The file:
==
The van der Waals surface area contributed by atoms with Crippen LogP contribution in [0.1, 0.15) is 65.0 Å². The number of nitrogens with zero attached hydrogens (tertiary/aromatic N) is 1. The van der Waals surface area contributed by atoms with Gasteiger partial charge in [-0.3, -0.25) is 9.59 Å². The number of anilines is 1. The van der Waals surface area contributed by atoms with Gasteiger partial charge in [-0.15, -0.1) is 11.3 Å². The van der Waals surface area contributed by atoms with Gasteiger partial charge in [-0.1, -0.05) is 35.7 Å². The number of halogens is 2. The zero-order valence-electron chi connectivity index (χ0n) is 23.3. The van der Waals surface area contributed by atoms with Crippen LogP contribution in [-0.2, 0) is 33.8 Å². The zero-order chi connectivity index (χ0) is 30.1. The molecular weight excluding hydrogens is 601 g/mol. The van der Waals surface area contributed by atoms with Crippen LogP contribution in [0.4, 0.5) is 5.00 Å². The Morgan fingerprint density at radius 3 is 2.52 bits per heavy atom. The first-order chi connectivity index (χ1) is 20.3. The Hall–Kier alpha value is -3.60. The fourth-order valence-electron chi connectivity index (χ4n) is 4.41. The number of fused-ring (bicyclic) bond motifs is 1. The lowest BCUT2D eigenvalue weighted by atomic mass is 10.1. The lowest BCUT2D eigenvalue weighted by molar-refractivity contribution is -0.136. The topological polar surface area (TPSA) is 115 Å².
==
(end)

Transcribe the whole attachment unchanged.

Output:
The van der Waals surface area contributed by atoms with Crippen LogP contribution in [0.1, 0.15) is 65.0 Å². The number of nitrogens with zero attached hydrogens (tertiary/aromatic N) is 1. The van der Waals surface area contributed by atoms with Gasteiger partial charge in [-0.3, -0.25) is 9.59 Å². The number of anilines is 1. The van der Waals surface area contributed by atoms with Gasteiger partial charge in [-0.15, -0.1) is 11.3 Å². The van der Waals surface area contributed by atoms with Gasteiger partial charge in [-0.1, -0.05) is 35.7 Å². The number of halogens is 2. The zero-order valence-electron chi connectivity index (χ0n) is 23.3. The van der Waals surface area contributed by atoms with Crippen LogP contribution in [-0.2, 0) is 33.8 Å². The zero-order chi connectivity index (χ0) is 30.1. The molecular weight excluding hydrogens is 601 g/mol. The van der Waals surface area contributed by atoms with Crippen LogP contribution in [0.4, 0.5) is 5.00 Å². The Morgan fingerprint density at radius 3 is 2.52 bits per heavy atom. The first-order chi connectivity index (χ1) is 20.3. The Hall–Kier alpha value is -3.60. The fourth-order valence-electron chi connectivity index (χ4n) is 4.41. The number of fused-ring (bicyclic) bond motifs is 1. The lowest BCUT2D eigenvalue weighted by atomic mass is 10.1. The lowest BCUT2D eigenvalue weighted by molar-refractivity contribution is -0.136. The topological polar surface area (TPSA) is 115 Å².